Bankrate's study of the best and worst states for retirement pegs Nebraska, Iowa, Missouri, South Dakota and Florida as the top five. It's easy to just take a list such as this and call the movers, but it's the details that matter.
All 50 states in the study were ranked in terms of affordability, crime, culture, weather and wellness.
Nebraska, at the top of the list, had a rating of only 14 for affordability but did well on the other criteria.
Missouri, third on the list, was No. 1 for affordability, but only average or below average ratings on the other benchmarks.
Kentucky, at No. 6, came in at a respectable 9 for both affordability and crime. Its downfall was culture, which rated only a 46.
At the bottom of the list, while New York scored very high for culture, it had the worst affordability rating.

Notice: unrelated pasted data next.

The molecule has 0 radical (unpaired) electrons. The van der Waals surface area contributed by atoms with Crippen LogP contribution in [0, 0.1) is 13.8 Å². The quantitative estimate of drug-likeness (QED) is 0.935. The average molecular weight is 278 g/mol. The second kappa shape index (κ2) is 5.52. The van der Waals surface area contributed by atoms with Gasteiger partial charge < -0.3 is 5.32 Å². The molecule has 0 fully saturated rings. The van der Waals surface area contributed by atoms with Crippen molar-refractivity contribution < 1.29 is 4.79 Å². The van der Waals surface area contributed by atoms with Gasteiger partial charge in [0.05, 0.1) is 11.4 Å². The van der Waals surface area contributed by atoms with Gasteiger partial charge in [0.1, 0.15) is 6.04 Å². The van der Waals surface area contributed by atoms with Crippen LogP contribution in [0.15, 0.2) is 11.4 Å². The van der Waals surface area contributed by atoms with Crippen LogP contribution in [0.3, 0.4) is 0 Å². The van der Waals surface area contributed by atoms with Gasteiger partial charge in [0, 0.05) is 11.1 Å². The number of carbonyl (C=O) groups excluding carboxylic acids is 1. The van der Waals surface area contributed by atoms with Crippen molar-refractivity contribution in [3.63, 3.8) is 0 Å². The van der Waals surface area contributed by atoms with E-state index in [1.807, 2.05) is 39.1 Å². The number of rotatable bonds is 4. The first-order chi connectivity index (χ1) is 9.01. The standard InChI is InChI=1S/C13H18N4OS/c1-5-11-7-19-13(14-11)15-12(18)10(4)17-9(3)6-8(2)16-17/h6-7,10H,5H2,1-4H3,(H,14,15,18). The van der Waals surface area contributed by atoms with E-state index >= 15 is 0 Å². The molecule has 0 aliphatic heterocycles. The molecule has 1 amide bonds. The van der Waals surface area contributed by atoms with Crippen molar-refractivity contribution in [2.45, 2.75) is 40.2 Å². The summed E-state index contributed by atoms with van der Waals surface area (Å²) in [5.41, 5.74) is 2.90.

So, how to decide where to retire? Not with a list like this. To pinpoint a location where you'll be happy in retirement, you need to get to know the area in person.
Go there. Stay as long as you can, at least through a vacation. Make contacts. Call real estate agents and tour homes to see what you can get in your price range. Contact the medical center and see if they have what you need. (Check Hospital Compare on medicare.gov.) Read the local newspaper.
Visit the police department and ask about crime, as opposed to believing a study. Check the nearest college for senior classes. Drive around and look for depressed areas. Is there a senior center with interesting activities?
Do the math. Can you afford your new location? Are there part-time work options if you need more money?
Deciding where to retire really does mean visiting the location and doing your homework.